Giving Animals a Voice
Houston’s pet problem not news to Lisa Foronda
When she’s not on television finishing one newscast and preparing for another, KHOU Channel 11 anchor/reporter Lisa Foronda likes to spend some time with her friends – among them, Indy, Bailey, Gabby and Katy.
“People are important, but pets are important, too,” says Foronda, who grew up in Tampa, Fla., surrounded by pets. “Pets are the greatest friends you can have because they give unconditional love. They’re not going to criticize you, and if you have a horrible day at work, you can go home, and they’re just happy to see you. They love you no matter what. They don’t nag. They just want to come up and lick your face.”
Her tone is lighthearted, but for Foronda, responsible pet ownership is a serious matter. She is a vocal advocate of spaying and neutering, and she donates her time generously to organizations such as the Houston Society for the Prevention of Cruelty to Animals (HSPCA) and the Spay-Neuter Assistance Program (SNAP). Additionally, she can be seen Saturday mornings on “Pet Project,” a news segment promoting pet care and adoption.
“Not everyone in this country at this time has the financial resources to donate (to these organizations), but you can always donate your time, or, at the very least, if you?re a pet owner, you can spay or neuter your pet,” says Foronda. Through her involvement in these organizations, she sees the effects that irresponsible pet ownership has unleashed – the unwanted, abandoned animals that roam the city, existing on what they can scrounge up and perpetuating an already bad situation through unrestricted breeding.
“There are stray animals all over this town. You can’t even count them all,” she says. “There’s a problem everywhere, all over the world, with animals that are just left to multiply.”
Of her two dogs and two cats, all but Indy, a golden retriever (posed with Foronda on the cover), are from animal shelters. For Foronda, it’s simply about educating the public about how to be responsible pet owners and to have their pets spayed or neutered. “Those are the two main things – pet owner education and spaying and neutering,” she says. “Of course, that’s true of education for just about anything. The more educated we are about any subject, the better able we are to make good decisions about it.”
Foronda first became involved in animal welfare when she moved to Houston a little more than four years ago. “I just kind of fell into it here. I guess it was just a natural extension of my love for animals,” she says. “I’ve always been around (animals). I’ve always had a pet of some sort.”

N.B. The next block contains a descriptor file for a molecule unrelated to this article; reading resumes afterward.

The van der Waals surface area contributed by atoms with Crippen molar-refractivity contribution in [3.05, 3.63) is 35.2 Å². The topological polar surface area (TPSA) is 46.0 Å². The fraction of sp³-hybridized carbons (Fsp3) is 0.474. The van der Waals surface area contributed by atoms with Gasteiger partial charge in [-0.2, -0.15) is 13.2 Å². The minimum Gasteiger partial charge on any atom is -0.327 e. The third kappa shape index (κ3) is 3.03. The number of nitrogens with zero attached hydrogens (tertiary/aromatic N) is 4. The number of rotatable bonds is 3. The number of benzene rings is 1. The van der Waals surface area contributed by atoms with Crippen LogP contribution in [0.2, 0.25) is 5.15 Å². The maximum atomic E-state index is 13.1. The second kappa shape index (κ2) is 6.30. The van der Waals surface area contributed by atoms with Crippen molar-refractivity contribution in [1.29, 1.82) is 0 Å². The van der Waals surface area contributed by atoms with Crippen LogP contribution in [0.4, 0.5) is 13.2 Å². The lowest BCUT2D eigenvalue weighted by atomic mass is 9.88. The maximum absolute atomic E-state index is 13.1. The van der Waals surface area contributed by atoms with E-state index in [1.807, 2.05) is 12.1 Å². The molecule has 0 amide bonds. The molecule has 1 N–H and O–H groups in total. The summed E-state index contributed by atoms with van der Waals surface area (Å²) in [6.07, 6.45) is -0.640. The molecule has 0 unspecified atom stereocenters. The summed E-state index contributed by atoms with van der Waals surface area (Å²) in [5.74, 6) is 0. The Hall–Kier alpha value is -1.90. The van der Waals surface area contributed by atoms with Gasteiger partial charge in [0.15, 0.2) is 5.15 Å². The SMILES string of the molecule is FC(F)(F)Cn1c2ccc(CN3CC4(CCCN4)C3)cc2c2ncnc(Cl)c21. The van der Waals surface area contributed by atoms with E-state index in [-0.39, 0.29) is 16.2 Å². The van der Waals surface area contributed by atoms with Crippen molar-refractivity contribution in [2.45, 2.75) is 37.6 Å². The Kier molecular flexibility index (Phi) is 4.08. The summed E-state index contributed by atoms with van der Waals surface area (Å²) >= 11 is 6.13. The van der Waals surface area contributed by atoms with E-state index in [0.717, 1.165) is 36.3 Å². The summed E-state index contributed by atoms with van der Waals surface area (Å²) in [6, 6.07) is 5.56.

While Foronda and other advocates see some of the effects of the pet overpopulation problem, people such as Patricia Mercer, the HSPCA’s executive director, have seen the ugly side of it – sights and scenes that would make most recoil in disgust.
HSPCA: the victims’ voice
She chooses her words thoughtfully as she speaks about the horror of animal abuse and what must be done to bring the violators to justice. “They (animals) are not only the victims, they are the evidence,” says Mercer of the many investigations that must be conducted each year when people abuse or neglect animals. Mercer has spent 18 years at the helm of the organization and has seen it all.
The HSPCA receives nearly 40,000 animals every year, or about 100 a day, including dogs, cats, horses, goats, cattle, pigs, small mammals, exotic animals such as tigers and monkeys and wild animals such as wolves. For the majority, the agency and its many devoted associates bend over backwards to try to find responsible homes for these displaced creatures.
Additionally, the HSPCA responds to more than 4,000 calls annually of animal abuse, cruelty and neglect. Its investigations department is staffed by six full-time cruelty investigators. These dedicated professionals are responsible for covering more than 2,664 square miles with a total human population of about 3.2 million. Combined, they drive more than 7,000 miles each month.
The HSPCA cruelty investigators work closely with other humane organizations and with law enforcement officials, both locally and nationally, to provide specialized training and assistance for cases involving animal cruelty, as well as manpower for coordinated rescue efforts. Demand for the organization’s services is tremendous, and all reports of animal cruelty, neglect and abuse are taken seriously and handled professionally. “The mission of the HSPCA is to promote respect for all animals and free them from suffering and abuse,” says Mercer.
And the suffering and abuse is not always limited to animals, suggests the FBI. The nation’s top crime-fighting agency has stated that there is often a link between animal abuse and human violence. Violent offenders, according to the FBI, regularly start with pets. Jim Boller, chief investigator for the HSPCA has helped train Houston police officers in the identification and handling of animal cruelty and neglect for exactly this reason. When Boller goes to the scene of a suspected cruelty case, he collects evidence – bloody carpet, photos of decaying animal carcasses and, often, the animals themselves.
He, like Mercer, sees the ugly side of pet overpopulation and abuse, but slowly over time, these two, Foronda and many other dedicated people are making a difference in the quality of life for those who cannot speak for themselves.